MINNEAPOLIS — Wayne C. Sales, who took the wheel at reeling Supervalu last week, said he would race to prop up the company that he’s also trying to sell.
Sales, Supervalu’s chairman, was named president and chief executive officer last Monday when Craig Herkert was fired. Sales said he would also continue to oversee a review of strategic alternatives that could result in the sale of all or part of the company. Supervalu undertook that review last month acknowledging that declines in sales, earnings and ultimately, share price, had reached crisis levels that led last week to Herkert’s departure.
Sales (right) said he would accelerate Herkert’s plan to slash costs and generate profitable sales at Supervalu’s supermarkets, while growing its Save-A-Lot discount division and building upon its strength with independent customers. He’ll do this while also exploring options to sell parts of the company. Financial analysts continued to speculate last week that Save-A-Lot would likely generate the most interest, but quite a bit of uncertainty remains.
“With all that’s been going on, Supervalu really needs a steady hand to say, ‘Here’s what we’re going to do.’ And the things [Sales] said make sense,” Neil Stern, senior partner at McMillanDoolittle, Chicago, told SN last week. “But what’s underlying all of this are the strategic options. The question remains, what will happen? I just don’t know. You’re simultaneously trying to right the ship and you’re also looking at strategic options, and it’s hard to do both.”
In a memo distributed to Supervalu employees last week, Sales was forthright about Supervalu’s struggles, acknowledging the company was suffering not only sales financial pressures, but from a lack of confidence inside and outside of Minneapolis. He also sought to provoke employees to “prove the naysayers wrong.”
“As we go forward, time is our biggest enemy and we are accountable for the keys to our success,” Sales said in the memo. “Many of our customers and investors have lost confidence and patience with Supervalu; I know some of you may have as well. I am excited to be part of the team, and you have my personal commitment to do everything I can to ensure our future.”
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Sales, 62, joined Supervalu’s board in 2006 and has served as its non-executive chairman since 2010. He said he saw “a number of similarities” between Supervalu and Canadian Tire, the Toronto-based general merchandise and gasoline retailer for which Sales served as president and CEO from 2000 to 2006. At Canadian Tire, Sales led a companywide strategic plan for its various divisions and made a key acquisition of Mark’s Work Wearhouse, helping the retailer recover sales and withstand the entry of Wal-Mart and Home Depot to Canada.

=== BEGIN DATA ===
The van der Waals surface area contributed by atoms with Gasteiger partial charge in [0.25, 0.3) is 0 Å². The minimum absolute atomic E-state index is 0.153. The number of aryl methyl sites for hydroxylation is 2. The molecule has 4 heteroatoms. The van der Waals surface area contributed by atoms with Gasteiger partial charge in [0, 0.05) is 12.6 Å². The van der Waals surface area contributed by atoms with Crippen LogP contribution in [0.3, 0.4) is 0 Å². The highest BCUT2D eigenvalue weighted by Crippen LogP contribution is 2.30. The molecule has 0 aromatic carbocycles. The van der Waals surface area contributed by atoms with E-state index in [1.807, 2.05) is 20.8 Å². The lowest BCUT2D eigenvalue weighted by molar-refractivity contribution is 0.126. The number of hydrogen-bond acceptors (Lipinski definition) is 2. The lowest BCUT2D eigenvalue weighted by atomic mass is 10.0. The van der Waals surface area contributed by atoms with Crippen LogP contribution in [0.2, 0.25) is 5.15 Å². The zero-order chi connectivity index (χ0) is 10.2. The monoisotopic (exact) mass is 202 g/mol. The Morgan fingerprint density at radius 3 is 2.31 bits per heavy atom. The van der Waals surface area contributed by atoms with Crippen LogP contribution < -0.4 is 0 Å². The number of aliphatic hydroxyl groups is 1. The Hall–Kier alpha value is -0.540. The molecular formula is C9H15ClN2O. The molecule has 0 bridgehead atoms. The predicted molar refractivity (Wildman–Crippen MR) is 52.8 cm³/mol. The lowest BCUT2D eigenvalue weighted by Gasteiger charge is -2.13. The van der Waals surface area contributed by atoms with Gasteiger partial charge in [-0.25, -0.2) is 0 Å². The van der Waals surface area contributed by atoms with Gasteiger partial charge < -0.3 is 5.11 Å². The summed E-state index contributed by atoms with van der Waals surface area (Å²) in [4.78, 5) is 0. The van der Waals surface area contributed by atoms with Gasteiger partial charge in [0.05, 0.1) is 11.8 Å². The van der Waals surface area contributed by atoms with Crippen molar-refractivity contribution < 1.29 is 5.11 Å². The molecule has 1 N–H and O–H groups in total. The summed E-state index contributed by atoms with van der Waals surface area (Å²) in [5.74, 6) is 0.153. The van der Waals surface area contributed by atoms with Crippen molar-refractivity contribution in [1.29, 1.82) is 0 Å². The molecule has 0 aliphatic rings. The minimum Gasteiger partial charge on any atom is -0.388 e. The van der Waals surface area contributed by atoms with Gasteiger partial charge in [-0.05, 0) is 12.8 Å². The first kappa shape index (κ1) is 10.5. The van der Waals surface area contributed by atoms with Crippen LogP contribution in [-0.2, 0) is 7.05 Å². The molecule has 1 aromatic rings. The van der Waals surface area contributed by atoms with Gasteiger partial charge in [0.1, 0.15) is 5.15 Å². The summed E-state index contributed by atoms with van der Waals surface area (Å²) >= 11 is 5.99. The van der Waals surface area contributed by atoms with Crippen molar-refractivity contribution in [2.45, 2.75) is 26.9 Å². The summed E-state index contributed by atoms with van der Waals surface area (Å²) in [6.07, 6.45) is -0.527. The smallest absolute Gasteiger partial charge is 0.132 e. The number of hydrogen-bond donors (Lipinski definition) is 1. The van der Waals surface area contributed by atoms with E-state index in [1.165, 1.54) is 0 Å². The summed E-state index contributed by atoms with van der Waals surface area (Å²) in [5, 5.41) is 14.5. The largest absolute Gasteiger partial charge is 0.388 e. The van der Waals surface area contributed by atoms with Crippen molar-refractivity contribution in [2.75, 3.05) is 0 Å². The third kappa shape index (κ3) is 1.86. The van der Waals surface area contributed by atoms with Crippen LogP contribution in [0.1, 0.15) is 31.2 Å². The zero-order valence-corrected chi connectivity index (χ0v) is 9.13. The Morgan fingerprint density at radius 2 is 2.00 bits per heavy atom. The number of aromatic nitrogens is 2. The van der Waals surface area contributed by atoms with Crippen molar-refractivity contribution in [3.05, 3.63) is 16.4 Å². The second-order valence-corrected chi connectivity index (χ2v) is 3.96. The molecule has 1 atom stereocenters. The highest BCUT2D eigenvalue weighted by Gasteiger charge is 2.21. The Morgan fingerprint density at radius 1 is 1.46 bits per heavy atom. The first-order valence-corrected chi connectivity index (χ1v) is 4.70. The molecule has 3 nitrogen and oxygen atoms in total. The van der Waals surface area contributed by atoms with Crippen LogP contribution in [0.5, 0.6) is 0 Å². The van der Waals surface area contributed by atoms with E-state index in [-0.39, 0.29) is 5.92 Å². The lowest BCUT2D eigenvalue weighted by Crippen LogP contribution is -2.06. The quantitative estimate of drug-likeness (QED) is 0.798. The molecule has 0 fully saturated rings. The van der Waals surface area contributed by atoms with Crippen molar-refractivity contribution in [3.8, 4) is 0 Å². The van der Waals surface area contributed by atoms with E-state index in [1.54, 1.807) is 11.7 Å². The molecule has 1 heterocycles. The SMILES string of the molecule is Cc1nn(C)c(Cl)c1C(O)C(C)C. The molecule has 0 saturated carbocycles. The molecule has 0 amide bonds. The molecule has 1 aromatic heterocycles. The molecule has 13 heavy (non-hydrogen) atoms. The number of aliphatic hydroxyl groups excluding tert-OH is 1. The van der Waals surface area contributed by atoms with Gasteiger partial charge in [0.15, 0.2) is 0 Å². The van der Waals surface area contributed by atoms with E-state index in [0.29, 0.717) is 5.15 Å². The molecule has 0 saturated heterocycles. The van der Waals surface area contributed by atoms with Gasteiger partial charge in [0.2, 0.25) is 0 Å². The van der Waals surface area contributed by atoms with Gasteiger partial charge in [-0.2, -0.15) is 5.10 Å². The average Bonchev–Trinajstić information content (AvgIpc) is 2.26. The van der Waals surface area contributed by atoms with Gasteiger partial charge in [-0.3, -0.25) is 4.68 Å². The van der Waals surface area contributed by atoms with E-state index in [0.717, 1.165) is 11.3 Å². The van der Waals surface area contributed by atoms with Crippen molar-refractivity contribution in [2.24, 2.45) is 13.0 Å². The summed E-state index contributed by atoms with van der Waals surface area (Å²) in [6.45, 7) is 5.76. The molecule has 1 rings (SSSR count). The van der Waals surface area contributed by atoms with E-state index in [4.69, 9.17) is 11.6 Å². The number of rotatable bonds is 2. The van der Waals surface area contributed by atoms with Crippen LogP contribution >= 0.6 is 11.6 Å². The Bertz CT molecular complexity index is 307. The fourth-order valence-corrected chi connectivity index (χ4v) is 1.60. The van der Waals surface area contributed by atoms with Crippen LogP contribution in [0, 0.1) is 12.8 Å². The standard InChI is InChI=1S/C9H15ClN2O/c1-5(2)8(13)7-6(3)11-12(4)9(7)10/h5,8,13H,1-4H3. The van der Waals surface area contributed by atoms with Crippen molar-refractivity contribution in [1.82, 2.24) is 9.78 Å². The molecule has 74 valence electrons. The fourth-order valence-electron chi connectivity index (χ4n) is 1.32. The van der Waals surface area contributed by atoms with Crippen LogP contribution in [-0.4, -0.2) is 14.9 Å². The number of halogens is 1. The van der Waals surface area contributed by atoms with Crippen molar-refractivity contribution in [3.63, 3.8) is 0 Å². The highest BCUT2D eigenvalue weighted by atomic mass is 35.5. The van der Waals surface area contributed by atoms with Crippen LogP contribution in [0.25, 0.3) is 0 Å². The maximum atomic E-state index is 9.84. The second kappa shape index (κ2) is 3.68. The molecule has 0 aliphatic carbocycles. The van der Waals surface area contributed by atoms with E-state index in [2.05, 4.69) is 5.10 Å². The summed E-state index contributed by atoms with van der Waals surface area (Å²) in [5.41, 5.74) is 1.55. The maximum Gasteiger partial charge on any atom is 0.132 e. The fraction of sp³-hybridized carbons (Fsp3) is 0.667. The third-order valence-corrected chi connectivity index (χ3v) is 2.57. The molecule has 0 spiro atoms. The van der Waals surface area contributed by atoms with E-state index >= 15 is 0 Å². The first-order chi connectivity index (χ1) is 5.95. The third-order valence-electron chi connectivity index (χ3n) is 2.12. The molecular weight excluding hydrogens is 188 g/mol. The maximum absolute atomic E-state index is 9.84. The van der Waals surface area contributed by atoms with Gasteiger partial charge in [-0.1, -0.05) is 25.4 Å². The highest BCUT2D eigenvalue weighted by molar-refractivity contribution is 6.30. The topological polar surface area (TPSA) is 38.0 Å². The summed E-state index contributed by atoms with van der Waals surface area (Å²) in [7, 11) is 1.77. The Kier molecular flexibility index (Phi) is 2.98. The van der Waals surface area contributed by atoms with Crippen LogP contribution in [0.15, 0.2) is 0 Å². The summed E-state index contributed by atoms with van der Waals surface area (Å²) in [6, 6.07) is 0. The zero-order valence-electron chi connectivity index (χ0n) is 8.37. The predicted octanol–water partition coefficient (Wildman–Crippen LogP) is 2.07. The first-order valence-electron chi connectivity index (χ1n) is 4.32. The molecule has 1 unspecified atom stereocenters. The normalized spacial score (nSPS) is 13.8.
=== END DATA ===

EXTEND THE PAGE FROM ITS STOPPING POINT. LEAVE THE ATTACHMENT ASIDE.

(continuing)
“We were faced with high prices, a high cost structure and no defined point of differentiation,” Sales said of his time with Canadian Tire. “But guess what? By all accounts, we were successful.”
A financial analyst who followed Canadian Tire during Sales’ reign described Sales as a competent and pragmatic leader who did a good job restoring the link between the company and its shoppers.
“I wouldn’t describe him as a turnaround expert. But I’d certainly position him as a strong, competent CEO who has an orientation toward merchandising and marketing as a driver to the business, and so if those skill sets match up with Supervalu’s weaknesses, then it’s a good fit,” said the analyst, who asked not to be identified. “He’s pragmatic, and focused, and can address key issues between customer and retailer.”
The analyst cautioned, however, that the economic environment and competition appears to be more difficult for Supervalu today than it was for Canadian Tire a decade ago. Analysts following Supervalu last week also pointed to the difficult economic environment as a major hurdle to success, with some expressing doubt that revitalizing Supervalu was even possible.
“We welcome a change at the CEO level, but believe challenges may prove to be insurmountable at this stage for even the most exceptional food retail executive given Supervalu’s market share losses, lack of brand equity, and lack of resonance with the customer,” Karen Short, an analyst for BMO Capital, said in a research note. Short also expressed skepticism that Sales would enact heavy price investments in the near-term while still reviewing strategic options.
“While we believe Mr. Sales will focus on differentiating Supervalu, a strategy he employed at Canadian Tire — we believe Supervalu has become so irrelevant with the consumer that recapturing permanent share will be impossible,” she said.